After you submit your application, the review process begins. One of the most critical parts of this review is determining whether or not your disability is lists in the Social Security Blue Book of Impairments. If a medical reviewer can match your disability to one of those listed in the Blue Book, your application will move at a much faster pace and your chances for approval are greatly improved.

The Blue Book lists in great detail all the conditions and disabilities that automatically meet the standards to be considered appropriate to receive SSI benefits. Only the most serious of disabilities and conditions are listed in the Blue Book, many of which are chronic, permanent or fatal.

It’s important to note that just because you have a condition that is listed in the Blue Book, you do not automatically qualify for SSI benefits. Many people with listed conditions are still rejected for various reasons, some related to the Blue Book, and some for not meeting all the other requirements necessary to receive benefits.

The Blue Book is divided into Part A and Part B sections. Part A contains all Adult Listings and is broken into the following major categories:

  • Musculoskeletal System
  • Special Senses and Speech
  • Respiratory System
  • Cardiovascular System
  • Digestive System
  • Genitourinary Disorders
  • Hematological Disorders
  • Skin Disorders
  • Endocrine Disorders (including but not limited to)
  • Congenital Disorders that Affect Multiple Body Systems
  • Neurological
  • Mental Disorders
  • Cancer
  • Immune System Disorders

Part B contains all Childhood Listings. It is broken into the following major categories:

  • Low Birth Weight and Failure to Thrive
  • Musculoskeletal System
  • Special Senses and Speech
  • Respiratory System
  • Cardiovascular System
  • Digestive System
  • Genitourinary Disorders
  • Hematological Disorders
  • Skin Disorders
  • Endocrine Disorders
  • Congenital Disorders that Affect Multiple Body Systems
  • Neurological
  • Mental Disorders
  • Cancer
  • Immune System Disorders

If your condition is not listed in the Blue Book, you may still qualify for what is known as an equal listing. Basically, not every variation of every condition can be listed, and Social Security recognizes that there are also several ways to diagnose the same condition as well. This means that if someone can show that a similar test or condition was used in their diagnosis, Social Security will give it an equal match designation.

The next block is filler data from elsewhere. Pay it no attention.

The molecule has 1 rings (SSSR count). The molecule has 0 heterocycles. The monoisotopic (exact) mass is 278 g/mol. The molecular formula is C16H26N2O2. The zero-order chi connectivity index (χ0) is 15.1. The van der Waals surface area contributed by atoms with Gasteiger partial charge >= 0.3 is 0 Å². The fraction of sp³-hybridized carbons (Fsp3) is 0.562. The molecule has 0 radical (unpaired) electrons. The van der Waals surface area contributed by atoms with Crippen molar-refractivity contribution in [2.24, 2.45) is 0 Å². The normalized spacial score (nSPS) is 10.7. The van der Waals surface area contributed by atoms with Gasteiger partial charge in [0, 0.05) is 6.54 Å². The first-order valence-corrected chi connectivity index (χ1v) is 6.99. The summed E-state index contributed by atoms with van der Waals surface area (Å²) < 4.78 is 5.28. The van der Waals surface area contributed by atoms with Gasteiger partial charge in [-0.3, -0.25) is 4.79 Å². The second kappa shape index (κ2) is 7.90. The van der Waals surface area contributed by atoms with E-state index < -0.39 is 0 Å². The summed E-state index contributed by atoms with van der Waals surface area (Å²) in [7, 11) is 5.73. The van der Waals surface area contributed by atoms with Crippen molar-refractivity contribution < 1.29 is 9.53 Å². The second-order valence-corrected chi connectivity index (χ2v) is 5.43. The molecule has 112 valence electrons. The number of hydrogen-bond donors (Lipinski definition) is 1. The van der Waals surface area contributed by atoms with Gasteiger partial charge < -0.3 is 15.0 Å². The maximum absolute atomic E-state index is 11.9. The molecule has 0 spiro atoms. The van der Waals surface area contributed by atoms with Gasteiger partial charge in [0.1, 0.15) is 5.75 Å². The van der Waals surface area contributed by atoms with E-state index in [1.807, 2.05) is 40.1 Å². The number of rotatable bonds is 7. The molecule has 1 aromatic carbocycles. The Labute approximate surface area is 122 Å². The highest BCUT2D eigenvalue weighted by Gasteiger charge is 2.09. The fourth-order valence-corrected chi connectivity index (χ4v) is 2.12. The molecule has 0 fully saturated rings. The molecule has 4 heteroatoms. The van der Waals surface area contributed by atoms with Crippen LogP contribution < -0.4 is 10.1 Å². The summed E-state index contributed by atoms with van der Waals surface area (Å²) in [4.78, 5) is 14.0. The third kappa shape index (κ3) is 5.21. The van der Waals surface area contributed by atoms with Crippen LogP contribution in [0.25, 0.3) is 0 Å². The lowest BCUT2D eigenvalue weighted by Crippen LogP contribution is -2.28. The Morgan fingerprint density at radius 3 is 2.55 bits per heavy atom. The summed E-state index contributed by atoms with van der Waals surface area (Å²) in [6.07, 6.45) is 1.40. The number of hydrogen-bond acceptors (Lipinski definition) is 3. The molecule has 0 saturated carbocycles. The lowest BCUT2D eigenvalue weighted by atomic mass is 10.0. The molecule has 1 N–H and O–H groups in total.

If your condition is not listed in the Blue Book, you may still qualify medically by obtaining a Medical Vocational Allowance. This takes longer because you need to go through all five sequential steps. A claims examiner will review your medical history and your work history to determine if you can still do your old type of work or another type of work based on your current job skills, age, education and other factors. If you’re not able to do this type of work based on those things, you may be approved for SSI benefits based on a Medical Vocational Allowance. You can also gain a Medical Vocational Allowance if it is proven that you are disabled after going through a residual functional capacity assessment.

How to Speed Up the Approval Process

When you are disabled and financially challenged, every day can seem like an eternity. You want and need benefits as quickly as possible, but in many cases you must go through a comprehensive approval process that can take weeks or months. Even then, about 70% of all applicants are initially rejected.

Before you get too discouraged, understand that there are ways to speed up the approval process and in some instances, there are exceptions and programs that could allow you to start receiving benefits in a matter of days, assuming you qualify.

First, if you don’t meet any of the special circumstances, the best way to receive the shortest approval time is to make every effort to submit your application the right way the first time. It can be lots of work, but putting in the effort up front is still the single best way to get benefits flowing to you as quickly as possible.

For people with the most serious medical conditions, Social Security has several options that allow for a more streamlined approval process. Decisions can be reached in a matter of days and benefits can follow soon thereafter.